The aura of youth and indestructible energy cultivated by President Nicolas Sarkozy was dealt a severe blow yesterday when he collapsed while jogging at Versailles.
One of the first people to rush to his aid was his wife, Carla Bruni-Sarkzoy. She was seen by an eye-witness arriving on a motorbike from the presidential retreat nearby.
President Sarkozy, 54, was under cardiological and neurological surveillance last night at the Val-de-Grâce military hospital in Paris but the Elysée Palace insisted that he had been the victim of a relatively banal fainting fit – or "vasovagal episode" – and had not lost consciousness.
Such fits, which are rarely serious, can be brought on by stress or too much physical exercise. The Elysée said that the President was expected to be well enough to leave hospital today.
M. Sarkozy's life-long friend, Patrick Balkany, mayor of Levallois-Perret in the Paris suburbs, said last night: "He is fine. He is shouting at people. He is hungry."
M. Balkany also suggested that a rigid diet, adopted by the President recently "to keep his figure", may have contributed to his sudden malaise.
The presidential couple often spend the weekend at La Lanterne, a retreat in Versailles, officially available to French prime ministers but commandeered by M. Sarkozy.
An eyewitness who saw him collapse said that and his body-guards made him lie down behind a tree. Passers-by were ordered to keep their distance. Within minutes, she said, Carla Bruni-Sarkozy arrived riding a motor-cycle.
The political impact of the presidential fainting fit could be more awkward than the medical implications. M. Sarkozy, nicknamed the "hyper-president", has sold himself to the French public, and the wider world, as the tireless, can-do successor to 26 years of elderly French leadership.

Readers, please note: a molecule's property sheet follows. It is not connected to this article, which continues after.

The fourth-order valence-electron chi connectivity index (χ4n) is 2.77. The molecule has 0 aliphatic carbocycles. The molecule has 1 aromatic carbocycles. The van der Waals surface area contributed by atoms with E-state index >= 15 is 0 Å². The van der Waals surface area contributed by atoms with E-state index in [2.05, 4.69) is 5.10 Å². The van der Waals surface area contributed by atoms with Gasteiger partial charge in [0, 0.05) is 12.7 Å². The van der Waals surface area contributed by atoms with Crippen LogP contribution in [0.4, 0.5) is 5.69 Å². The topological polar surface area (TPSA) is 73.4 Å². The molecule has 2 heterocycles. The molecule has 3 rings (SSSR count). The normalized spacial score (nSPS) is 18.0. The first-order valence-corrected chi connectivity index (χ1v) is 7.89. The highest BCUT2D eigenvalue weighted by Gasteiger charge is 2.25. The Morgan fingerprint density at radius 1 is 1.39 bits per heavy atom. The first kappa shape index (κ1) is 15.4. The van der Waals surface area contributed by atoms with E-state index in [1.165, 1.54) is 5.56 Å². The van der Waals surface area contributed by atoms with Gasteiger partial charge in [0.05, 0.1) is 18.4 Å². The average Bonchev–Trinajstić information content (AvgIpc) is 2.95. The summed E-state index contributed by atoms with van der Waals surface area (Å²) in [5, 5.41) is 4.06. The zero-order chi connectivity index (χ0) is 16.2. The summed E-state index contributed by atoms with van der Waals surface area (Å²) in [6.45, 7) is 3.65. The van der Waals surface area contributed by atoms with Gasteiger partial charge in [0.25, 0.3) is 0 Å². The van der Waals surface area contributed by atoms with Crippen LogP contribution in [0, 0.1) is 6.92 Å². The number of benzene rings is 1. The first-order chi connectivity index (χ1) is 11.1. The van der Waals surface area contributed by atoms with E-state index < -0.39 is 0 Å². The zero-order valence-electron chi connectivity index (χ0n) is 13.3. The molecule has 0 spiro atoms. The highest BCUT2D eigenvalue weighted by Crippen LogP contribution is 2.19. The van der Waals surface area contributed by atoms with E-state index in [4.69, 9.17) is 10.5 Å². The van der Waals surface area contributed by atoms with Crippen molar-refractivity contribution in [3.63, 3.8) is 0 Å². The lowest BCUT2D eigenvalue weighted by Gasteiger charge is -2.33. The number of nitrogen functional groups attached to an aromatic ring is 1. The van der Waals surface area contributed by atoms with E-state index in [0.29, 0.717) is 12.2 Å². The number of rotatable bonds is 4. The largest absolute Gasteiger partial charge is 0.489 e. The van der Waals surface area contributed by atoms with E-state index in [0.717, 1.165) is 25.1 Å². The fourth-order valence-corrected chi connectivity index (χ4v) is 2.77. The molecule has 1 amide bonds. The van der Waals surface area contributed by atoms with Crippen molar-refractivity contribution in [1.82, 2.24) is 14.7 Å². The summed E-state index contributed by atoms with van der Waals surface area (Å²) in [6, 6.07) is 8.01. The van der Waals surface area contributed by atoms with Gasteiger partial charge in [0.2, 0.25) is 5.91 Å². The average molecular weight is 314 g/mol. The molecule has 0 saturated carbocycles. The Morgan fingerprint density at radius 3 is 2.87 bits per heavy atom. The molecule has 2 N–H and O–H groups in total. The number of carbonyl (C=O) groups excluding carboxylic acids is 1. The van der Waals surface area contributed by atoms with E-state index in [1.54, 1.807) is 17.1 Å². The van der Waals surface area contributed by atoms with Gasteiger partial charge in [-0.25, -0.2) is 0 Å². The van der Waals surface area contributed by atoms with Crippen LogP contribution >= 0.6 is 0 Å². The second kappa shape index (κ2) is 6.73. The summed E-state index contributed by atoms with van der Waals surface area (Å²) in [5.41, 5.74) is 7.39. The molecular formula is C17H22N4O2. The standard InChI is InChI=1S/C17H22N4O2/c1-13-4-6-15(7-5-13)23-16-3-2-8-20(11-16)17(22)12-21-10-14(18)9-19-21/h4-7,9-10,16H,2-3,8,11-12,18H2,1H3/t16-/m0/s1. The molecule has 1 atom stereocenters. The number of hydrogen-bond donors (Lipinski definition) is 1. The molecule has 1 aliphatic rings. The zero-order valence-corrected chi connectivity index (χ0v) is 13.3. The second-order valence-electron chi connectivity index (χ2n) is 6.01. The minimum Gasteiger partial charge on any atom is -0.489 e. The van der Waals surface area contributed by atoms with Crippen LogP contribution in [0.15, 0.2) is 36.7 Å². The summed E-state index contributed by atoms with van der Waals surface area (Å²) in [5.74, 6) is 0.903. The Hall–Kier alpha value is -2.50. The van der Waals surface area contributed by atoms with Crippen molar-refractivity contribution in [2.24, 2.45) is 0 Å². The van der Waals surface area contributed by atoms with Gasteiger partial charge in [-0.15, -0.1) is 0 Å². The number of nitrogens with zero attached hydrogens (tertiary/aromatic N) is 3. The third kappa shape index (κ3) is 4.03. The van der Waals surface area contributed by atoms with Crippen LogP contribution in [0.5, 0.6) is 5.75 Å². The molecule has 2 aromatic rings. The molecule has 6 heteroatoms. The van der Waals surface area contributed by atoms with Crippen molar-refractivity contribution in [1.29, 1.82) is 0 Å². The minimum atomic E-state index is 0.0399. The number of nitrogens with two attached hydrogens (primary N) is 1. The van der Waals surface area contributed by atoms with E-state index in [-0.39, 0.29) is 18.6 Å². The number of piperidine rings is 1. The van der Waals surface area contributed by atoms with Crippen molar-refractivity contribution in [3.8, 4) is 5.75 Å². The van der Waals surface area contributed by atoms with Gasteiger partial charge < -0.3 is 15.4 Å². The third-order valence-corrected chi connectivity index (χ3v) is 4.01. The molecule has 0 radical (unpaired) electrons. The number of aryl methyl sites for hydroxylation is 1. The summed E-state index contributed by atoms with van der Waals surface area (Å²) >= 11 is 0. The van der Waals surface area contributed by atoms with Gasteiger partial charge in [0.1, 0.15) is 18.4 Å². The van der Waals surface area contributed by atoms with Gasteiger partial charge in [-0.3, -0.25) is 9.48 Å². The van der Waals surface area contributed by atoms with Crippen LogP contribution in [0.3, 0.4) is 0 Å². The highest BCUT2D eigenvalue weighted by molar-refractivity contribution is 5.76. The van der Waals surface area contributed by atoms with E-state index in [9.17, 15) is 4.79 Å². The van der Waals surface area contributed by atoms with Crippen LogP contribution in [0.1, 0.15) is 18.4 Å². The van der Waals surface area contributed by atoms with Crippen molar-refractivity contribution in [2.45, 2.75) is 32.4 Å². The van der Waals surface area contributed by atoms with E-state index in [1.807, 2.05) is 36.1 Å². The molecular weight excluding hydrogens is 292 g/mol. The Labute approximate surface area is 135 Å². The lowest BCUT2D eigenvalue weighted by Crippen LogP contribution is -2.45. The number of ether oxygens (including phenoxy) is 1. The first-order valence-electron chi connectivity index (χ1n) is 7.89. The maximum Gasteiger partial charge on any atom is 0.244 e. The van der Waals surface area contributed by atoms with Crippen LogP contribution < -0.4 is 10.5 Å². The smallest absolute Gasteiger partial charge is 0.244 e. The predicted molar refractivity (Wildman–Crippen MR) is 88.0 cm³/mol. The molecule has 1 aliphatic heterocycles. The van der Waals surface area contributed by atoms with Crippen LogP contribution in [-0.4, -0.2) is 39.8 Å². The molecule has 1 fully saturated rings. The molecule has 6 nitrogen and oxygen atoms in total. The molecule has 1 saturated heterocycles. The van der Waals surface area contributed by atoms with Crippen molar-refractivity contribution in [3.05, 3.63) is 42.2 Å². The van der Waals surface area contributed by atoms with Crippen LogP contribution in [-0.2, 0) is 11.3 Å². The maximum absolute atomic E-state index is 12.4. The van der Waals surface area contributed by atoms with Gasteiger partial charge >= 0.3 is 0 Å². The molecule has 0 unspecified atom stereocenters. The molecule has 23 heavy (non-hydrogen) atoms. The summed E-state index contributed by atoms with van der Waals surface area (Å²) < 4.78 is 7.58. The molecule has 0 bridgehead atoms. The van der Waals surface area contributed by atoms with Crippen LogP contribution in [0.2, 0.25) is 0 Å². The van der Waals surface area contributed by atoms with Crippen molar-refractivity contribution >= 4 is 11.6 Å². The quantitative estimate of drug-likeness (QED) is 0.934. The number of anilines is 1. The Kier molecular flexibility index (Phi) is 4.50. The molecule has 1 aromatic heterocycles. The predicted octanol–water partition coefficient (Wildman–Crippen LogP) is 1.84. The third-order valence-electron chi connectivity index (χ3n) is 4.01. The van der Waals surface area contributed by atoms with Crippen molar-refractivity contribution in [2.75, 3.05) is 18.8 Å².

One of the most startling images of his first days in office in May 2007 was footage of the President of the Republic jogging in the Bois de Boulogne in a sweat-shirt marked NYPD (New York Police department.)
He has since set a punishing pace in both his political and private life: divorcing; marrying a pop star after a whirlwind romance; and taking hold of most of the levers of French government, including those usually held by the Prime Minister.
He runs for an hour in the grounds of the Elysée Palace several times a week but always brings his mobile phone with him. On one occasion a senior Elysée official was briefing journalists when he received a call from the President running in the grounds.
The Elysée Palace last published the results of the M. Sarkozy's health checks three weeks ago. His heart and blood pressure were said to be normal.
M. Sarkozy had a brief hospital stay in October 2007 for a throat complaint. This visit was not revealed until three months later. Secrecy has often surrounded the health of previous French presidents. Georges Pompidou died suddenly in office in April 1974 from a rare form of blood cancer. The cause of his death was not fully revealed until 1982. President François Mitterrand suffered from liver cancer throughout his two seven-year terms (1981-95), but this was not revealed until nine days after his death in 1996.
President Jacques Chirac (1995-2007) was reported to have visited Canada for surgery in 2003 but this was never confirmed. In September 2005, he spent a week in the Val-de-Grâce hospital after what was described as a "little vascular accident".
The first French political personality to react to President Sarkozy's illness was his Socialist political opponent, Bertrand Delanoe, the mayor of Paris. He said that he wished M. Sarkozy a "prompt recovery".
The Prime Minister, François Fillon, left his home in the department of Sarthe, near Le Mans, to return to the Paris area to visit the President. Gordon Brown also sent a private note wishing M. Sarkozy a speedy recovery.